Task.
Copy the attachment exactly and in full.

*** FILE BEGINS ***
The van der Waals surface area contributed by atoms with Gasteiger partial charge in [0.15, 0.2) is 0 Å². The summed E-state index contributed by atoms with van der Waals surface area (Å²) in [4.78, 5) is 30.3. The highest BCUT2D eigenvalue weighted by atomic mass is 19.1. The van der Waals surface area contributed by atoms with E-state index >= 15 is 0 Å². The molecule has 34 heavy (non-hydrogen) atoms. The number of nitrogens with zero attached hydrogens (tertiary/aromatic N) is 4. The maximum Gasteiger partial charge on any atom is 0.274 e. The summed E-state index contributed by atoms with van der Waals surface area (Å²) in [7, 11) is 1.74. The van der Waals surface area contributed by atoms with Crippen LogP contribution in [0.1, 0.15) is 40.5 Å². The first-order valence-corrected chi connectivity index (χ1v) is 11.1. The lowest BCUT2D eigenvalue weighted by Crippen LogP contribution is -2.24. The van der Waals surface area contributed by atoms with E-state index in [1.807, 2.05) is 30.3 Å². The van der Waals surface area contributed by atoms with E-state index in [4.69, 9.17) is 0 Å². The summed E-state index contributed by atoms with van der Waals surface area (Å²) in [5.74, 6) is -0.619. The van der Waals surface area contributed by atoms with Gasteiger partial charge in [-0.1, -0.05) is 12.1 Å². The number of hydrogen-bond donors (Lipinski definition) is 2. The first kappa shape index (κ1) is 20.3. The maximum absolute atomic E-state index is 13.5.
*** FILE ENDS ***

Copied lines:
The van der Waals surface area contributed by atoms with Gasteiger partial charge in [0.15, 0.2) is 0 Å². The summed E-state index contributed by atoms with van der Waals surface area (Å²) in [4.78, 5) is 30.3. The highest BCUT2D eigenvalue weighted by atomic mass is 19.1. The van der Waals surface area contributed by atoms with E-state index >= 15 is 0 Å². The molecule has 34 heavy (non-hydrogen) atoms. The number of nitrogens with zero attached hydrogens (tertiary/aromatic N) is 4. The maximum Gasteiger partial charge on any atom is 0.274 e. The summed E-state index contributed by atoms with van der Waals surface area (Å²) in [7, 11) is 1.74. The van der Waals surface area contributed by atoms with Crippen LogP contribution in [0.1, 0.15) is 40.5 Å². The first-order valence-corrected chi connectivity index (χ1v) is 11.1. The lowest BCUT2D eigenvalue weighted by Crippen LogP contribution is -2.24. The van der Waals surface area contributed by atoms with E-state index in [1.807, 2.05) is 30.3 Å². The van der Waals surface area contributed by atoms with E-state index in [4.69, 9.17) is 0 Å². The summed E-state index contributed by atoms with van der Waals surface area (Å²) in [5.74, 6) is -0.619. The van der Waals surface area contributed by atoms with Gasteiger partial charge in [-0.1, -0.05) is 12.1 Å². The number of hydrogen-bond donors (Lipinski definition) is 2. The first kappa shape index (κ1) is 20.3. The maximum absolute atomic E-state index is 13.5.